Low pressure centers associated with a summer monsoon trough have repeatedly drenched Australia from central Queensland to northern New South Wales. The clockwise rotation of these low pressure centers have continued to pump warm moist air from the Coral Sea over these areas resulting in severe flooding. Thousands of Australians have been displaced by this flooding.
TRMM satellite rainfall estimates for the state of Queensland are shown above for the ten day period from January 27 to February 6, 2012. The highest amounts of extreme rainfall (shown in purple), totaling more than 520 mm (~20.5 inches), extend from the Gulf of Carpentaria over the Cape York Peninsula. This analysis shows another area south of Mackay along Australia's coast with rainfall totaling over 480 mm (~18.9 inches). Credit: SSAI/NASA, Hal Pierce
A Tropical cyclone called Jasmine originated as a low pressure center over the Cape York Peninsula. Jasmine was upgraded to a tropical cyclone on February 6, 2012. Jasmine is in the Coral Sea well east of Australia, moving eastward and is predicted to strike Vanuatu on February 8th, 2012.
Data from the TRMM satellite are used to calibrate rainfall data merged from various satellite sources. This TRMM-based, near-real time Multi-satellite Precipitation Analysis (TMPA) at the NASA Goddard Space Flight Center, Greenbelt, Md. is used to monitor rainfall over the global Tropics. TMPA rainfall estimates for the state of Queensland were calculated for the ten day period from January 27 to February 6, 2012. The highest amounts of extreme rainfall (shown in purple), totaling more than 520 mm (~20.5 inches), extend from the Gulf of Carpentaria over the Cape York Peninsula. This analysis shows another area south of Mackay along Australia's coast with rainfall totaling over 480 mm (~18.9 inches).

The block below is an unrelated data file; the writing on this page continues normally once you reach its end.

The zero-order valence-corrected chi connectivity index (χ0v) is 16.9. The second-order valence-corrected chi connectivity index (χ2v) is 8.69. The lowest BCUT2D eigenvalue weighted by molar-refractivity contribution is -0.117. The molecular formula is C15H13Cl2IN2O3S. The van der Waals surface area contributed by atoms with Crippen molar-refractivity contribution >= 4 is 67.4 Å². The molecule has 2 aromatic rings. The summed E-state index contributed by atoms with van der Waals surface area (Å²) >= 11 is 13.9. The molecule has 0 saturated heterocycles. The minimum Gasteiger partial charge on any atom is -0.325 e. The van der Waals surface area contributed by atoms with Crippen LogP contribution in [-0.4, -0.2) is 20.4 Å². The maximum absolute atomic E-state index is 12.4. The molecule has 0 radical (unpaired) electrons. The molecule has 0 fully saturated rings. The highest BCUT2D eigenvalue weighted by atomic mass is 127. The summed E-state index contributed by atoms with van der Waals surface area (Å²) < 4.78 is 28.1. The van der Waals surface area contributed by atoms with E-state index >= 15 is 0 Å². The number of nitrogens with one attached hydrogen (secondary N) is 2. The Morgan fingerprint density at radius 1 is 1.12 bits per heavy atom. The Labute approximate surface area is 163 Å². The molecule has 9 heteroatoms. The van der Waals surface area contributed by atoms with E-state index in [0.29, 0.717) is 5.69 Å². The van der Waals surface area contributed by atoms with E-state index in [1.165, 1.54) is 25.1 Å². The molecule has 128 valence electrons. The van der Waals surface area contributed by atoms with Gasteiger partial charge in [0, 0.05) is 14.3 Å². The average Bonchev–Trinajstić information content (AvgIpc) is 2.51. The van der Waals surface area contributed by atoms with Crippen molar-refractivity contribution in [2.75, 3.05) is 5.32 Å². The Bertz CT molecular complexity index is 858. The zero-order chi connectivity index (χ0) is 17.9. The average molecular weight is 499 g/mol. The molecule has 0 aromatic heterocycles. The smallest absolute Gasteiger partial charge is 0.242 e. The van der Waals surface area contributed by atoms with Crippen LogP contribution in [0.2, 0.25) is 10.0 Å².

Parts of the town on St George in southern Queensland were advised to evacuate. Runoff from extreme rainfall has swollen the Balonne River.
The current La Nina conditions are predicted to continue causing heavier than normal rainfall over northeastern Australia.Text Credit: Hal Pierce and Steve Lang
Rob Gutro | EurekAlert!
Devils Hole: Ancient Traces of Climate History
24.05.2017 | Universität Innsbruck
Supercomputing helps researchers understand Earth's interior
23.05.2017 | University of Illinois College of Liberal Arts & Sciences
Physicists from the University of Würzburg are capable of generating identical looking single light particles at the push of a button. Two new studies now demonstrate the potential this method holds.
The quantum computer has fuelled the imagination of scientists for decades: It is based on fundamentally different phenomena than a conventional computer....
An international team of physicists has monitored the scattering behaviour of electrons in a non-conducting material in real-time. Their insights could be beneficial for radiotherapy.
We can refer to electrons in non-conducting materials as ‘sluggish’. Typically, they remain fixed in a location, deep inside an atomic composite. It is hence...
Two-dimensional magnetic structures are regarded as a promising material for new types of data storage, since the magnetic properties of individual molecular building blocks can be investigated and modified. For the first time, researchers have now produced a wafer-thin ferrimagnet, in which molecules with different magnetic centers arrange themselves on a gold surface to form a checkerboard pattern. Scientists at the Swiss Nanoscience Institute at the University of Basel and the Paul Scherrer Institute published their findings in the journal Nature Communications.
Ferrimagnets are composed of two centers which are magnetized at different strengths and point in opposing directions. Two-dimensional, quasi-flat ferrimagnets...
An Australian-Chinese research team has created the world's thinnest hologram, paving the way towards the integration of 3D holography into everyday...
In the race to produce a quantum computer, a number of projects are seeking a way to create quantum bits -- or qubits -- that are stable, meaning they are not much affected by changes in their environment. This normally needs highly nonlinear non-dissipative elements capable of functioning at very low temperatures.
In pursuit of this goal, researchers at EPFL's Laboratory of Photonics and Quantum Measurements LPQM (STI/SB), have investigated a nonlinear graphene-based...
23.05.2017 | Event News
22.05.2017 | Event News
17.05.2017 | Event News
24.05.2017 | Earth Sciences
24.05.2017 | Life Sciences
24.05.2017 | Life Sciences